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Another near-miss incident on the Hibernia platform off Canada’s east coast

A near-miss incident on the Hibernia offshore platform last week is being investigated by Hibernia Management and Development Company Ltd. (HMDC), operator of the oil platform. The investigation is being monitored by regulator the Canada-Newfoundland and Labrador Offshore Petroleum Board (C-NLOPB).

On October 5, employees were completing a pressure test of the high-pressure manifold on the platform. They had closed the upper diverter valve when the valve handle and gear box cap (which weighs approximately 27 kg) separated and flew a distance of 3.9 metres.

No one was injured and no equipment was damaged. The location where the incident occurred was barricaded as a restricted area. At the time of the incident, five employees were in the work area.
HMDC immediately ceased operations in the area and initiated the investigation to determine the potential classification and root cause of the incident. C-NLOPB has imposed limitations on related equipment until repairs have been completed and the operator has demonstrated that related systems are fit for use.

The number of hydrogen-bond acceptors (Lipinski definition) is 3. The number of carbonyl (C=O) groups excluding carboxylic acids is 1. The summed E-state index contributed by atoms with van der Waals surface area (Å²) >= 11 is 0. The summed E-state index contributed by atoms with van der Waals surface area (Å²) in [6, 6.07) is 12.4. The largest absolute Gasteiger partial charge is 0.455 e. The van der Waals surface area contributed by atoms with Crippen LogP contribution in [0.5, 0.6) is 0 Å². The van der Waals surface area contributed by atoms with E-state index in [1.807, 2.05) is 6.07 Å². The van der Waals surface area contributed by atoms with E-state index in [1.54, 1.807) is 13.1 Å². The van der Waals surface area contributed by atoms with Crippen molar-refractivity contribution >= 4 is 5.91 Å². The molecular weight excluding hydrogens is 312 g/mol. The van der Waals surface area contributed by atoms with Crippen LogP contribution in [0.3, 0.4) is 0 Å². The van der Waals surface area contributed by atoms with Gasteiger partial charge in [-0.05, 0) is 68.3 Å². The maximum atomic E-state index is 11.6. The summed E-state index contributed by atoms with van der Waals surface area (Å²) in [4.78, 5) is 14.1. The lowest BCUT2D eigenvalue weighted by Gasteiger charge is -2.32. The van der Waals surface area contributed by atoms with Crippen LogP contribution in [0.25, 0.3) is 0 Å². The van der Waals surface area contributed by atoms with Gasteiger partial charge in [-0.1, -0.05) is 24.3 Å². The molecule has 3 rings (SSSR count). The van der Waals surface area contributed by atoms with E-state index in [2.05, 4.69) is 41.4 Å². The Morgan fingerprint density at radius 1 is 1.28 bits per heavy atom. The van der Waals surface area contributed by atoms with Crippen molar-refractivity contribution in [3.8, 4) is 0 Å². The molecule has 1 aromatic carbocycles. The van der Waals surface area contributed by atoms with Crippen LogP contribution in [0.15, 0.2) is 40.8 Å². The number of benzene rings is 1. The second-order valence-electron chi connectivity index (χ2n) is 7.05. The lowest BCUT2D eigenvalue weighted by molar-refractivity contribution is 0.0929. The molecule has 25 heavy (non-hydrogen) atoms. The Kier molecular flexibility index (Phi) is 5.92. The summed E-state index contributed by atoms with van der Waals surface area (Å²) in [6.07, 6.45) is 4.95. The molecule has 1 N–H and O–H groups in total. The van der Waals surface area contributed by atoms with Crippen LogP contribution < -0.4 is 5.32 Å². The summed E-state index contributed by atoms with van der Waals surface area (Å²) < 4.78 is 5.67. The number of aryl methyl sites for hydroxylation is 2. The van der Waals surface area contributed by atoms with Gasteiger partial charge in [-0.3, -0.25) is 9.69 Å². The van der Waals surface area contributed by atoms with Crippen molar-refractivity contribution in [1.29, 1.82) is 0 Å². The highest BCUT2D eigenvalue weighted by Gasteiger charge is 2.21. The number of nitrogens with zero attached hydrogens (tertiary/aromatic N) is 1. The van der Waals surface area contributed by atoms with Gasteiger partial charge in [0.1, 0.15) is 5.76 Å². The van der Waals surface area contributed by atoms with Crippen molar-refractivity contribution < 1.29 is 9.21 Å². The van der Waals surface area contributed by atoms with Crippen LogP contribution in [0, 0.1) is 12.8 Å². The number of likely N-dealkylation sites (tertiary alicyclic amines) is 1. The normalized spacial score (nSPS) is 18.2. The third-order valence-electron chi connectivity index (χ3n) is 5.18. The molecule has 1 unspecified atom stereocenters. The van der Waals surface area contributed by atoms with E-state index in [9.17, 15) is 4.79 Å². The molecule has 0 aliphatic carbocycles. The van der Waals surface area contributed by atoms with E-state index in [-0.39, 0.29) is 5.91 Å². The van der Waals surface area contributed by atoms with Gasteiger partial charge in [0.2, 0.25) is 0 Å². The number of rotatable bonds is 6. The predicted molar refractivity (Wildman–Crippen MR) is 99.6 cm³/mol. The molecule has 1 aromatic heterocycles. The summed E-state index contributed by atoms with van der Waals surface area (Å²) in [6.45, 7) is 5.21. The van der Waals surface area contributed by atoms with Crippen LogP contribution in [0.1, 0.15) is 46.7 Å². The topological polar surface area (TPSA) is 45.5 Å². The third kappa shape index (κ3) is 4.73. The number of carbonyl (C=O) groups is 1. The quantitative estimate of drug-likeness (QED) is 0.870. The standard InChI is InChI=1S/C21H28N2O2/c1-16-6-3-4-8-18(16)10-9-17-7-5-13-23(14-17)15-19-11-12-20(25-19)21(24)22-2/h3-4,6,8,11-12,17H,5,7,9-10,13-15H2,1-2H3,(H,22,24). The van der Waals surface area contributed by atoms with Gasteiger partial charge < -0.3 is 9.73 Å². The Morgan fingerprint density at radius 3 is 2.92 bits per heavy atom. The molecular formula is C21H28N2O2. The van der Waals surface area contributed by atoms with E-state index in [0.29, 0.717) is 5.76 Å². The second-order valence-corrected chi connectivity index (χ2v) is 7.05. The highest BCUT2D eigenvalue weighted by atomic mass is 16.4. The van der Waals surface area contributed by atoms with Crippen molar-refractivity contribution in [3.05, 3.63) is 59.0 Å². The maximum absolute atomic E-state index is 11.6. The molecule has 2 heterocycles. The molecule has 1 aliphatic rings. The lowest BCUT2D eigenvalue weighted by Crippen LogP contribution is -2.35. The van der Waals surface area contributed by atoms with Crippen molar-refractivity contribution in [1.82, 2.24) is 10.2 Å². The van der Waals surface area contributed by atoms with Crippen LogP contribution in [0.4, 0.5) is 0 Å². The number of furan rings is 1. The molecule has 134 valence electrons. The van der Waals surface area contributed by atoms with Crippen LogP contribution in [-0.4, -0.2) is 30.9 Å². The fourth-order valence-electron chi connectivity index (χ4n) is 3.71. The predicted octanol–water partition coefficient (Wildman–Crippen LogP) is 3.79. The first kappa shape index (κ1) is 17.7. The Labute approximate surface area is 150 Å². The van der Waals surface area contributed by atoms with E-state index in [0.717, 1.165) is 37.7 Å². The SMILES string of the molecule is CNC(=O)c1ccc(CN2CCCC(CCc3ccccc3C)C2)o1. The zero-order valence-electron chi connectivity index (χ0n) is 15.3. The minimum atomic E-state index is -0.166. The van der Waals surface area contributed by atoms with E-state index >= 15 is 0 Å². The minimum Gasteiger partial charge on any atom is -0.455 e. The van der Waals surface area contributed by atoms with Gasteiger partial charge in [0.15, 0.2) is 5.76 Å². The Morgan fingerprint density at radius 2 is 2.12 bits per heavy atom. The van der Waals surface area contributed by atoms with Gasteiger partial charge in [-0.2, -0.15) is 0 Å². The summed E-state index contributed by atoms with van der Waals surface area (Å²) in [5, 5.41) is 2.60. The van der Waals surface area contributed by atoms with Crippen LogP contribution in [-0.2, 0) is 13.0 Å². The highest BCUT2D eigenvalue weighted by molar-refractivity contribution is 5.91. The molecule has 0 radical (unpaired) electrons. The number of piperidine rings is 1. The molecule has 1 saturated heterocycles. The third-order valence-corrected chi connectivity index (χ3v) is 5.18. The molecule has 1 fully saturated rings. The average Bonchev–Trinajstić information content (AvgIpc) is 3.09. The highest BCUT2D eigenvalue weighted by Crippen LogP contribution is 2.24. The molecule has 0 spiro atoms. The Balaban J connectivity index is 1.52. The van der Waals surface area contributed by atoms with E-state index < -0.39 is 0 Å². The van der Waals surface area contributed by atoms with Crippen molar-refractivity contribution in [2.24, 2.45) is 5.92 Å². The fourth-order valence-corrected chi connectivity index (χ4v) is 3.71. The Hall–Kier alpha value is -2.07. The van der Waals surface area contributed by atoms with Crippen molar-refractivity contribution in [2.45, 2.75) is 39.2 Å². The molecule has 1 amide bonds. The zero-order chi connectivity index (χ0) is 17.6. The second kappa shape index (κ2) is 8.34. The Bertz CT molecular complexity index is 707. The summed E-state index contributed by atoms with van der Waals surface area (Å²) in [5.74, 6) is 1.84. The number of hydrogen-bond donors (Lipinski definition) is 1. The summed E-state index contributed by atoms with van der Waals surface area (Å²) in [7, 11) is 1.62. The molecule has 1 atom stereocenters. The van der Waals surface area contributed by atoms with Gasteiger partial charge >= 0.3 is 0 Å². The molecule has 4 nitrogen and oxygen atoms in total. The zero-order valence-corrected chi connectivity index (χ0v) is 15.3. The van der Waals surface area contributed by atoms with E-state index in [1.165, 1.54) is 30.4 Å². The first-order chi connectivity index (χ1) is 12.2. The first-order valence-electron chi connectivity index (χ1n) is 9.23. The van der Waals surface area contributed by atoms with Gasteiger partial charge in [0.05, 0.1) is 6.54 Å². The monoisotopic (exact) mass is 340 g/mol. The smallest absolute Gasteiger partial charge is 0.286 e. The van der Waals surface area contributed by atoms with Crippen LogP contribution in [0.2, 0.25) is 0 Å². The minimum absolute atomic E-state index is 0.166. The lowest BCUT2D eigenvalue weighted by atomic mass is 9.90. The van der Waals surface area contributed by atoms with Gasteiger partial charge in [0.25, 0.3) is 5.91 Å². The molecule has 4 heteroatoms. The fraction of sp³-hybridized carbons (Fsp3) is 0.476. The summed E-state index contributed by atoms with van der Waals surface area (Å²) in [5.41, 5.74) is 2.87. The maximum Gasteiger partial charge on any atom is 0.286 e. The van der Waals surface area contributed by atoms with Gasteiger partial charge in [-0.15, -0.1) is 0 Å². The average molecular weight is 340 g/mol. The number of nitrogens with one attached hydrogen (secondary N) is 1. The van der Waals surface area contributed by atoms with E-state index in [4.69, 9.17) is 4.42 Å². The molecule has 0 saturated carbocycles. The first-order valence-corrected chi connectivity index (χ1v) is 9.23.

C-NLOPB safety officers will follow up with HMDC to review the incident.

This was the fourth near-miss incident on the platform this year.

On August 17, employees were moving a 711 kg elevated feeder machine bridge adapter plate using a wire sling rated for 2235 kg. As the lift was started, the sling failed, dropping the plate approximately 4.8 metres to the mezzanine deck below.

In March, two accidents happened within a week. On March 15, employees were moving the east blowout-preventer gantry crane when a piece of the motor’s drive assembly fell 10 metres to the deck. On March 20, a crane was lifting a mini container when it made contact with a scaffold hoarding in which three people were working.

No one was injured in any of the incidents.

Kim Biggar

Kim Biggar started writing in the supply chain sector in 2000, when she joined the Canadian Association of Supply Chain & Logistics Management. In 2004/2005, she was project manager for the Government of Canada-funded Canadian Logistics Skills Committee, which led to her 13-year role as communications manager of the Canadian Supply Chain Sector Council. A longtime freelance writer, Kim has contributed to publications including The Forwarder, 3PL Americas, The Shipper Advocate and Supply Chain Canada.
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